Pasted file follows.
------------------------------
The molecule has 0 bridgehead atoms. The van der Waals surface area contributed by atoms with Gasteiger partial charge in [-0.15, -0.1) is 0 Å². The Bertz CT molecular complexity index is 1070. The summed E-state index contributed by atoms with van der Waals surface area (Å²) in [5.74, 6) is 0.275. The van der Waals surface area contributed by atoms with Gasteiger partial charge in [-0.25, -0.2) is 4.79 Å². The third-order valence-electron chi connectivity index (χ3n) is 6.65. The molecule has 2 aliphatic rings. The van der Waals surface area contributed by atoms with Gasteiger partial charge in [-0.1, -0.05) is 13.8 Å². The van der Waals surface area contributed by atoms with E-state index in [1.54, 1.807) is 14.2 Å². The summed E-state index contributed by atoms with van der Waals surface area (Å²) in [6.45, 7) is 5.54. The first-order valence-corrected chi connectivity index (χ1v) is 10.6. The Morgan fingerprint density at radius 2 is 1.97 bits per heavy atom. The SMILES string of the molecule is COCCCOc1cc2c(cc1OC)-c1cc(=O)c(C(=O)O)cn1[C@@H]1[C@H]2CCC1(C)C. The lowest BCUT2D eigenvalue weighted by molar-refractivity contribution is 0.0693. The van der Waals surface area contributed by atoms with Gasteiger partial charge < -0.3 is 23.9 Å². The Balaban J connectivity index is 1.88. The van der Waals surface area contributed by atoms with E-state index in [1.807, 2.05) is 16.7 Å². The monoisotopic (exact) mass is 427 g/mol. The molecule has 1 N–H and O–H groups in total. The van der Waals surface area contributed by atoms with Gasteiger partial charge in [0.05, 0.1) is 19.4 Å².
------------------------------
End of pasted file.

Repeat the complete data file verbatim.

The molecule has 0 bridgehead atoms. The van der Waals surface area contributed by atoms with Gasteiger partial charge in [-0.15, -0.1) is 0 Å². The Bertz CT molecular complexity index is 1070. The summed E-state index contributed by atoms with van der Waals surface area (Å²) in [5.74, 6) is 0.275. The van der Waals surface area contributed by atoms with Gasteiger partial charge in [-0.25, -0.2) is 4.79 Å². The third-order valence-electron chi connectivity index (χ3n) is 6.65. The molecule has 2 aliphatic rings. The van der Waals surface area contributed by atoms with Gasteiger partial charge in [-0.1, -0.05) is 13.8 Å². The van der Waals surface area contributed by atoms with E-state index in [1.54, 1.807) is 14.2 Å². The summed E-state index contributed by atoms with van der Waals surface area (Å²) in [6.45, 7) is 5.54. The first-order valence-corrected chi connectivity index (χ1v) is 10.6. The Morgan fingerprint density at radius 2 is 1.97 bits per heavy atom. The SMILES string of the molecule is COCCCOc1cc2c(cc1OC)-c1cc(=O)c(C(=O)O)cn1[C@@H]1[C@H]2CCC1(C)C. The lowest BCUT2D eigenvalue weighted by molar-refractivity contribution is 0.0693. The van der Waals surface area contributed by atoms with Gasteiger partial charge < -0.3 is 23.9 Å². The Balaban J connectivity index is 1.88. The van der Waals surface area contributed by atoms with E-state index in [1.807, 2.05) is 16.7 Å². The monoisotopic (exact) mass is 427 g/mol. The molecule has 1 N–H and O–H groups in total. The van der Waals surface area contributed by atoms with Gasteiger partial charge in [0.05, 0.1) is 19.4 Å².